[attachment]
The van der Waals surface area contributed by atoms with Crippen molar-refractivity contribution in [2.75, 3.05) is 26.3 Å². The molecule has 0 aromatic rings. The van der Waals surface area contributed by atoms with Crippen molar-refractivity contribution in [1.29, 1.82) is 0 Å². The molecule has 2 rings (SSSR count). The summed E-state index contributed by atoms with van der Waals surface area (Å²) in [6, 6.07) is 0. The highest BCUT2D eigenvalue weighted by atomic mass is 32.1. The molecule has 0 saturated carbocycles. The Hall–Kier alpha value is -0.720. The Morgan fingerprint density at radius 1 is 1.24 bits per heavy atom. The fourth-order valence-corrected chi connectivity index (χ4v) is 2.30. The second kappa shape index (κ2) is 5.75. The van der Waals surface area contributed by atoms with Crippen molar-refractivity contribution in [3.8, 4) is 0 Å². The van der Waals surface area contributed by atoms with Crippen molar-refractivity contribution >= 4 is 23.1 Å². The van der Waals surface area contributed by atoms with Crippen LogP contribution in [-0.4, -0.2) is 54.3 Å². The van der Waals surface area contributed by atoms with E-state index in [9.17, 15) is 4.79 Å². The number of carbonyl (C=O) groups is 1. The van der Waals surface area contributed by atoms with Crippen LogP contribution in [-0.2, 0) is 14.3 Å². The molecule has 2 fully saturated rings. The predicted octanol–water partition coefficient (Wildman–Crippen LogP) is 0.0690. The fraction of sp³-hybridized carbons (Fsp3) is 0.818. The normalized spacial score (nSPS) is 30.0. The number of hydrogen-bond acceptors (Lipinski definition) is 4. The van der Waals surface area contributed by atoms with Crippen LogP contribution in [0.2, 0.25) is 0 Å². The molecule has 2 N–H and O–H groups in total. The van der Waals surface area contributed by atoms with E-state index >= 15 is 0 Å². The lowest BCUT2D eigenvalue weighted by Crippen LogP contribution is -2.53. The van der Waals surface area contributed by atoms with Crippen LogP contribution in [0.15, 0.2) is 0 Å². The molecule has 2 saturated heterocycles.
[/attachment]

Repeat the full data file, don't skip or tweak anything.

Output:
The van der Waals surface area contributed by atoms with Crippen molar-refractivity contribution in [2.75, 3.05) is 26.3 Å². The molecule has 0 aromatic rings. The van der Waals surface area contributed by atoms with Crippen molar-refractivity contribution in [1.29, 1.82) is 0 Å². The molecule has 2 rings (SSSR count). The summed E-state index contributed by atoms with van der Waals surface area (Å²) in [6, 6.07) is 0. The highest BCUT2D eigenvalue weighted by atomic mass is 32.1. The molecule has 0 saturated carbocycles. The Hall–Kier alpha value is -0.720. The Morgan fingerprint density at radius 1 is 1.24 bits per heavy atom. The fourth-order valence-corrected chi connectivity index (χ4v) is 2.30. The second kappa shape index (κ2) is 5.75. The van der Waals surface area contributed by atoms with Crippen molar-refractivity contribution in [3.8, 4) is 0 Å². The van der Waals surface area contributed by atoms with Crippen molar-refractivity contribution >= 4 is 23.1 Å². The van der Waals surface area contributed by atoms with Crippen LogP contribution in [-0.4, -0.2) is 54.3 Å². The van der Waals surface area contributed by atoms with E-state index in [9.17, 15) is 4.79 Å². The number of carbonyl (C=O) groups is 1. The van der Waals surface area contributed by atoms with Crippen LogP contribution in [-0.2, 0) is 14.3 Å². The molecule has 2 fully saturated rings. The predicted octanol–water partition coefficient (Wildman–Crippen LogP) is 0.0690. The fraction of sp³-hybridized carbons (Fsp3) is 0.818. The normalized spacial score (nSPS) is 30.0. The number of hydrogen-bond acceptors (Lipinski definition) is 4. The van der Waals surface area contributed by atoms with Crippen LogP contribution in [0.2, 0.25) is 0 Å². The molecule has 2 N–H and O–H groups in total. The van der Waals surface area contributed by atoms with E-state index >= 15 is 0 Å². The lowest BCUT2D eigenvalue weighted by Crippen LogP contribution is -2.53. The van der Waals surface area contributed by atoms with Crippen LogP contribution in [0.15, 0.2) is 0 Å². The molecule has 2 saturated heterocycles.